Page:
He designed a splendid house for his wife Fannie, traveled to Europe with his beloved family, averted near civil war in his state over governorship disputes, and remained active in veterans’ organizations. In 1893, he was awarded the Medal of Honor for his Gettysburg valor.

Chamberlain as President of Bowdoin College, 1875

Chamberlain spoke for many of his comrades as he watched the great and final passing of the Armies at Appomattox in 1865. Despite the wrong done by the Southern Army, he composed this eulogistic verse upon their final end, and embodies the great sense of honor inherent in that fatal conflict of 1861-65. His stirring words still ring true and beautiful today, and his legacy lives far beyond his years.

We could not look into those brave, bronzed faces, and those battered flags we had met on so many fields where glorious manhood lent a glory to the earth that bore it, and think of personal hate and mean revenge. Whoever had misled these men, we had not. We had led them back, home.

References and Further Reading

Shaara, M. (2004). Afterword. The killer angels. New York, NY: Modern Library. (Original work published 1974)


Harwell, R. (1997) Lee. New York: Simon and Schuster, pp. 516-18.

Pieces of history: General Robert E. Lee’s parole and citizenship [Editorial]. (2005, Spring). Prologue Magazine, 37(1). Retrieved from http://www.archives.gov/publications/prologue/2005/spring/piece-lee.html

Letter from Lee on his resignation to President Davis: http://www.familytales.org/dbDisplay.php?id=ltr_rel7451&person=rel

Lees’s order of August 13, 1863: http://www.familytales.org/dbDisplay.php?id=ltr_rel537&person=rel; also Lee, R.E. (1905). Recollections and letters of General Robert E. Lee. New York, NY: Doubleday, Page, and Co., pp. 105-6.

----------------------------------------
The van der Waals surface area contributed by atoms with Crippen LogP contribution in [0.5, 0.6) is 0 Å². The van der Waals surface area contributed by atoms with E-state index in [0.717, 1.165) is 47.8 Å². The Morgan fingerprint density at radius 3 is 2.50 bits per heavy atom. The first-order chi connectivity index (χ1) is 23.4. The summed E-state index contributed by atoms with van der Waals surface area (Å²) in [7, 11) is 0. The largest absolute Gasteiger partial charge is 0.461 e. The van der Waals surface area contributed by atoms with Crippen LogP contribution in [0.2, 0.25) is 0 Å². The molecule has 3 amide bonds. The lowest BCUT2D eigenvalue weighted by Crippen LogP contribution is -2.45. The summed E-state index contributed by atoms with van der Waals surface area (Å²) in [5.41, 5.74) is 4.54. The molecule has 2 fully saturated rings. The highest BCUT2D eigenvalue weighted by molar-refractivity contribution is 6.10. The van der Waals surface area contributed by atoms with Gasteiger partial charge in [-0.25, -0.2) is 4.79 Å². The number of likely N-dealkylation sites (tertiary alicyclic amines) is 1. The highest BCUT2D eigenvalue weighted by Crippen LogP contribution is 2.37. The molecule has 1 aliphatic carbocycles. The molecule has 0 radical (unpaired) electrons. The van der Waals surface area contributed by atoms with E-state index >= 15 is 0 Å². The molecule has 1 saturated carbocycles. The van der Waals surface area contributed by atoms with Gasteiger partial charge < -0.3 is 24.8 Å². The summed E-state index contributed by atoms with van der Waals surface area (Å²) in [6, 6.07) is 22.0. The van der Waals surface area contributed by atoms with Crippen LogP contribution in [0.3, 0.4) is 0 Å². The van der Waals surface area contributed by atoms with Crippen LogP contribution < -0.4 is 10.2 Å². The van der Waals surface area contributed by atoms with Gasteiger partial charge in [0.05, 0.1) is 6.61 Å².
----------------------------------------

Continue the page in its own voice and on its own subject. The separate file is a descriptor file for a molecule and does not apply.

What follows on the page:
A quarrel and its ending. (1893, June 3). New York Times. Retrieved http://query.nytimes.com/gst/abstract.html?res=F50E14F83B5515738DDDAD0894DE405B8385F0D3

Wert, J.D. (1994). General James Longstreet. New York: Simon and Schuster, p. 359. Retrieved from http://books.google.com/

— (2006, August). James Longstreet: Robert E. Lee’s most valuable soldier. The Civil War Times. Retrieved from http://www.historynet.com/james-longstreet-robert-e-lees-most-valuable-soldier.htm

Letter from Longstreet on his resignation to Inspector General Cooper: http://ehistory.osu.edu/osu/sources/recordView.cfm?Content=054/0467, continued to http://ehistory.osu.edu/osu/sources/recordView.cfm?Content=054/0468

Gestures of Friendship
Longstreet to Lee on Longstreet’s leaving for Tennessee: http://www.longstreetchronicles.org/ind23.htm
Lee to Longstreet on Longstreet’s illness: http://www.longstreetchronicles.org/wild10.htm


Chamberlain, J.L. (1915). The passing of the armies. New York, NY: G.P. Putnam’s Sons. Retrieved from http://www.archive.org/details/passingofarmiesa00cham

Trulock, A.R. (1992). In the hands of Providence: Joshua L. Chamberlain and the American Civil War. Chapel Hill, N.C.: University of North Carolina, pp. 339 (governorship), 343-47 (years at Bowdoin), 311 (quote on Confederates)

Summary of “Drill Rebellion” from Bowdoin College records summary: http://library.bowdoin.edu/arch/archives/jlcg.shtml

The previous entry is a part of a series of Gettysburg posts recounting Michael Shaara’s The Killer Angels and the actual battle of Gettysburg, July 1-3, 1863. The complete list of entries can be found at the page The Killer Angels.